Local volunteer firefighters from around Mono County responded to the Round Fire on Friday Feb. 6. As many of their own homes were endangered, volunteers worked throughout the night and over the weekend, as the fire moved north of Round Valley, around Paradise and into Swall Meadows, burning 40 structures.
One Wheeler Crest firefighter, Bob Sach, lost his home in the blaze. As County Supervisor Fred Stump said at a public meeting held at the Round Valley School on Saturday night, area firefighters did not go freelancing about to save their own homes – Sach being a prime example.
Jim Hess, retired Bishop High Teacher and resident of Swall Meadows for 30 years, responded to the initial fire at the Talbot Ranch as part of the Wheeler Crest Volunteer Fire Department around 2 p.m.
“The initial call was for Round Valley which is at least 10 miles from my house at least, so I really didn’t think about my home,” Hess said.
When the 3 engines and roughly 8 firefighters arrived at Talbot Ranch, “The winds were so bad that when we got out of our engines, my glasses flew off with my helmet,” Hess said. “We were trying to dampen around the house but a truck went up there and bales of hay went up. Once that started, there’s no amount of water that would put it out… but we were able to save that house.”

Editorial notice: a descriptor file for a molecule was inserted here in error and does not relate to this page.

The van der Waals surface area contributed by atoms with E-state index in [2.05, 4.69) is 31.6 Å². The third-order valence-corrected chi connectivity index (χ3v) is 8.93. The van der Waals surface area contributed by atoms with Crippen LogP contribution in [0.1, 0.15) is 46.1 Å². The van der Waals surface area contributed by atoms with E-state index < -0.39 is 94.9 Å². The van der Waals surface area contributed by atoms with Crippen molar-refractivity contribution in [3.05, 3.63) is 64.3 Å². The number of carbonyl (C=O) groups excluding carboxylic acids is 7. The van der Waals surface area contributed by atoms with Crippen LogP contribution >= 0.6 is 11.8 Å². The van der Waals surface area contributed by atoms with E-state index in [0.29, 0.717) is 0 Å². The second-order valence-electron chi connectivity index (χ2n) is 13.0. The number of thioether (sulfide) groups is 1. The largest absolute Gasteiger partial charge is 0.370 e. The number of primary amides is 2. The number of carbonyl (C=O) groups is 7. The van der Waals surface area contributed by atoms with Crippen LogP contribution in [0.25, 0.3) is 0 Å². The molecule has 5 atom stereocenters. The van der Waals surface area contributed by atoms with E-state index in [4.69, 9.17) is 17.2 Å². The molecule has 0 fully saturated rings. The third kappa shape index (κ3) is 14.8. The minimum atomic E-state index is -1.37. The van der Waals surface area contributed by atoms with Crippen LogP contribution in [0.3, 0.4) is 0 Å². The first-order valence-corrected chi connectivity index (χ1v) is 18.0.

At that point, the fire began traveling north. “We could see spot fires going in front of us and we tried to stop it but we couldn’t. We chased those damn spot fires down the highway for at least a couple of miles. We’d shovel dirt on it but fires were just boom boom boom everywhere,” Hess said. “You’re kind of on your own with your own instincts. You do what you can with what you have. It got past us, and there was no way we could stop it.”
As Hess and his crew went into Paradise to get more water, the fire circled around them, getting in front of them. “We had to go through walls of fire to get into Paradise. All you see is flames and the road,” he said. Throughout the night, Hess was surrounded four other times.
Once in Paradise, “there were a lot of tactical things going on. We were doing backfiring, we were doing structure protection and we were assigned to a house that was on fire,” he said. Although the crew was unable to save that house, they did prevent the surrounding houses from catching on fire.
And then the wind shifted. “I think Paradise was saved by the change of wind. It skirted to the west of Paradise, up towards the foothill and that’s where the impetus got going,” Hess said. “It was unstoppable [with] 100 mile per hour winds and about 3 percent humidity, which is good for combustion and not for fire suppression.”
Fred Stump, District 2 Supervisor and volunteer section chief with the Long Valley Fire Department said the fire made it’s way up to Swall Meadows from Paradise through the small drainage to the west of the community. “In essence it just made a hard right turn into the community and then it made a hard left turn into the rest of the community,” Stump said.
After putting out a small fire that started at the end of the Mammoth Airport runway, Long Valley Firefighters responded to Swall Meadows. Engineer Tyler Haakana and crew started soaking houses in lower Swall Meadows, while the fire was still in Paradise. “It came up so fast,” he said about the firestorm. As Haakana was driving away from the last house they were able to soak, “I looked in the rearview mirror and there were flames at my bumper,” he said.